Drugs Isolated From Plants A Artemisinin

In the 1970s the antimalarial properties of extracts of annual or sweet wormwood (Artemisia annua L.), a traditional Chinese drug for fevers and malaria, were discovered and this led to the isolation of the active principle, artemisinin, which is also called qinghaosu. It is an endoperoxide found in the dried aerial parts of the plant in concentrations ranging from 0.01 to 0.86%, depending on the origin of the plant (2). Artemisinin is an antimalarial agent that is selectively toxic to various species of Plasmodium (falciparum, vivax, ovale) in vitro and in vivo, including chloroquine-resis-

tant strains. Synthetic efforts have yielded active derivatives, including a-and /3-artemethers, artether, and artesunate. Artemisinin and its derivatives are sparingly soluble in water and lipidic phases and are therefore administered in aqueous or oily suspension, tablets, or suppositories. The use is reserved to geographical areas with multiresistant falciparum, by prescription (2).

B. Cardiac Glycosides

Two of the Digitalis genus, D. purpurea L. (purple foxglove) and D. lanata Ehrh. (Grecian foxglove), are used for the extraction of digitoxin and di-goxin. The purple foxglove contains 0.2-0.4% cardenolide glycosides and is cultivated in the Netherlands for extraction of glycosides or, more rarely, collected from natural habitats. The Grecian foxglove is cultivated in the Netherlands and France. The leaves are collected and must be rapidly dried at a temperature as low as possible. The Grecian foxglove is used industrially for the extraction of digoxin and digitoxin as well as derivatives of its secondary glycosides, e.g., desacetyl-lanatoside C. Purple foxglove contains about 30 glycosides, divided into three series: the A series, with digitoxi-genin as aglycone (primary glycoside is purpurea glycoside A); the B series, with gitoxigenin as aglycone; and the E series, with gitaloxigenin as aglycone. Varieties in which series A predominates (>50%) are preferred. The constituents of the Grecian foxglove are called lanatosides and are divided into five series; the A, B, and E series; the C series, with the primary glycoside lanatoside C; and the D series (2). The cardenolide glycosides are still important drugs in the treatment of heart insufficiency, although synthetic drugs, e.g., /3-blockers, are also used.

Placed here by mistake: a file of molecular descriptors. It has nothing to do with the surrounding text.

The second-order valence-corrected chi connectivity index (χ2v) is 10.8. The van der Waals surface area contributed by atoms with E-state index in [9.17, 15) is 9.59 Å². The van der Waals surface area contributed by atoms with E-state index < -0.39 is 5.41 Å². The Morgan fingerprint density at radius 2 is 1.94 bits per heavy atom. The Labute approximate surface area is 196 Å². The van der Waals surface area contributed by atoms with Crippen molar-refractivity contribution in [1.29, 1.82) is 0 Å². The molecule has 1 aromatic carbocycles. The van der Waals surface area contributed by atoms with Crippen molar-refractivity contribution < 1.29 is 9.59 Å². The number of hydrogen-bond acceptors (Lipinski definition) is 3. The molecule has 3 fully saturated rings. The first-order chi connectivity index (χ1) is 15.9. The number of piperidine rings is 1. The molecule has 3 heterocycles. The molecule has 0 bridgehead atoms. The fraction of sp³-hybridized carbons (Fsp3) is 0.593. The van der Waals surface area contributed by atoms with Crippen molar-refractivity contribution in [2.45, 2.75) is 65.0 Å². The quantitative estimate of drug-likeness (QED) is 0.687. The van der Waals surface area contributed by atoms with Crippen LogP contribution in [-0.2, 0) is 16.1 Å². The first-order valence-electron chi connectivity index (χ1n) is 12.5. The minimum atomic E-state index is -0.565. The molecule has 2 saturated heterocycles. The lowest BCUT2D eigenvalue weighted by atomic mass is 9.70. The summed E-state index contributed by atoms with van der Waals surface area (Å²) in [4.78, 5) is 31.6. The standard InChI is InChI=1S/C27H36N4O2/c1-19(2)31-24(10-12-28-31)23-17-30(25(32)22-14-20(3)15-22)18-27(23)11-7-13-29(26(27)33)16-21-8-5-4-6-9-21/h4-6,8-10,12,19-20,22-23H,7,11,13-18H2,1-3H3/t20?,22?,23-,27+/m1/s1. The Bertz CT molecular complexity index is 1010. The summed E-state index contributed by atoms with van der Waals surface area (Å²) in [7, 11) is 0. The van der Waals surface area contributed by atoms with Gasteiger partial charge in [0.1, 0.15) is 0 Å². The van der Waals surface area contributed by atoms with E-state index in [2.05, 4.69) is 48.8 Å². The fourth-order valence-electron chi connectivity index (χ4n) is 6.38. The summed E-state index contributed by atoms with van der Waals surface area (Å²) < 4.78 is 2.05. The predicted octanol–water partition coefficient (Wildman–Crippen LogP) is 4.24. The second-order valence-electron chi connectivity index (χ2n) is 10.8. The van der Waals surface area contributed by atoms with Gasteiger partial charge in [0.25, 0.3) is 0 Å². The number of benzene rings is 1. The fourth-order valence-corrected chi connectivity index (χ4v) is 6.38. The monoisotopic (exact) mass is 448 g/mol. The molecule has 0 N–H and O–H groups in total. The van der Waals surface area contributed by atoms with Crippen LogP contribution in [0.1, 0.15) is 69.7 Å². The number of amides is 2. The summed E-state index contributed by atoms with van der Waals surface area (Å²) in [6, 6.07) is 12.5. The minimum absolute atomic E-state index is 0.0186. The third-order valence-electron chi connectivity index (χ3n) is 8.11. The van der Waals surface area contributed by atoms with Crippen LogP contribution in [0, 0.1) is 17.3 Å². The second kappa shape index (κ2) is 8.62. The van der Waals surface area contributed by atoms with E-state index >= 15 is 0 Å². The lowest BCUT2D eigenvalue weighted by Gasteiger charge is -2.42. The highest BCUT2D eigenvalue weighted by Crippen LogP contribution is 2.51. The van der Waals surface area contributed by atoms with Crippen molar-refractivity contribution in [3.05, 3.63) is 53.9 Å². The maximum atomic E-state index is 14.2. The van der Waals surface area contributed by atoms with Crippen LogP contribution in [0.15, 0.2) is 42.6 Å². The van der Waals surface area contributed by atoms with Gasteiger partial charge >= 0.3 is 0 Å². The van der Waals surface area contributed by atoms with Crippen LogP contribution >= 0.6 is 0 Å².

C. Opium

The all-time classic of plant-derived drugs is certainly opium. According to the European Pharmacopoeia, raw opium is the air-dried latex obtained by incision from the unripe capsules of opium poppy, Papaver somniferum L.

o artemisinin o artemisinin

It contains not less than 10.0% morphine and not less than 2.0% codeine. Raw opium is intended only as starting material for the manufacture of galenical preparations (3).

The cultivation of the opium poppy may be divided into production of opium, mostly in India, and production of the straw for extraction of alkaloids, mostly in temperate climates. Legal opium cultivation is restricted to the following countries: Bulgaria, Greece, Iran, India, Russia, Turkey, and the former Yugoslavia. However, great amounts are illegally cultivated in Southeast Asia and Mexico (4). The opium production involves a great deal of manual work: cutting of the capsules to release the latex and later, when it has dried and turned brown, collecting (2). One capsule gives about 20 mg of opium (4). The latex is air dried and shaped into cakes of about 5 kg. In order to isolate alkaloids directly from the capsules, poppy varieties optimized for alkaloid production have been developed and cultivation methods optimized. The harvest may be conducted at complete maturity, which yields "straw," or before maturity, which yields "green poppy," rich in alkaloids. The capsules are dried and alkaloids may be extracted (2).

Morphine is the main alkaloid of opium and is known as a powerful analgesic that acts via the central nervous system. This means that it has many adverse effects as well as the risk of tolerance and dependence. Still, morphine is the drug of choice for severe pain, for instance, in cancer patients. Morphine is isolated from opium in a process that begins with mixing opium and calcium chloride to a thin paste, which releases the alkaloids from their salts and precipitates meconic acid. Morphine is solubilized as calcium morphinate. The next step is the purification of morphine by adding ammonium chloride, which makes morphine precipitate. The precipitate is collected, washed, and dried (2,4). The total synthesis of morphine was published in 1956, but it is still isolated from the plant (5). Over 90% of the morphine obtained is used for codeine production.

Codeine is present in small amounts in opium (about 2%) and can be extracted, but it is usually produced by semisynthesis, i.e., methylation, from morphine. Codeine is an antitussive agent (4). Dihydrocodeine is an analgesic (2).

Noscapin is one of the main alkaloids in opium (about 6%) and is obtained as a by-product in the isolation of morphine. It has antitussive properties (4).

Other semisynthetic derivatives of morphine are ethylmorphine, the 3-ethylether of morphine, and pholcodine, 3-morpholinyl-ethylmorphine, which are both antitussives. Diacetylmorphine (= heroin) has no use in therapeutics but has great abuse potential. Morphine antagonists are also prepared from morphine and include /V alIy 1 normorphine (= nalorphine), which is a partial antagonist, and /V-cyclopropylmethyl-14-hydroxynordi-

hydromorphinone (— naltrexone) and /V-allyl-14-hydroxynordihydromor-phinone (= naloxone), which are pure antagonists (2).

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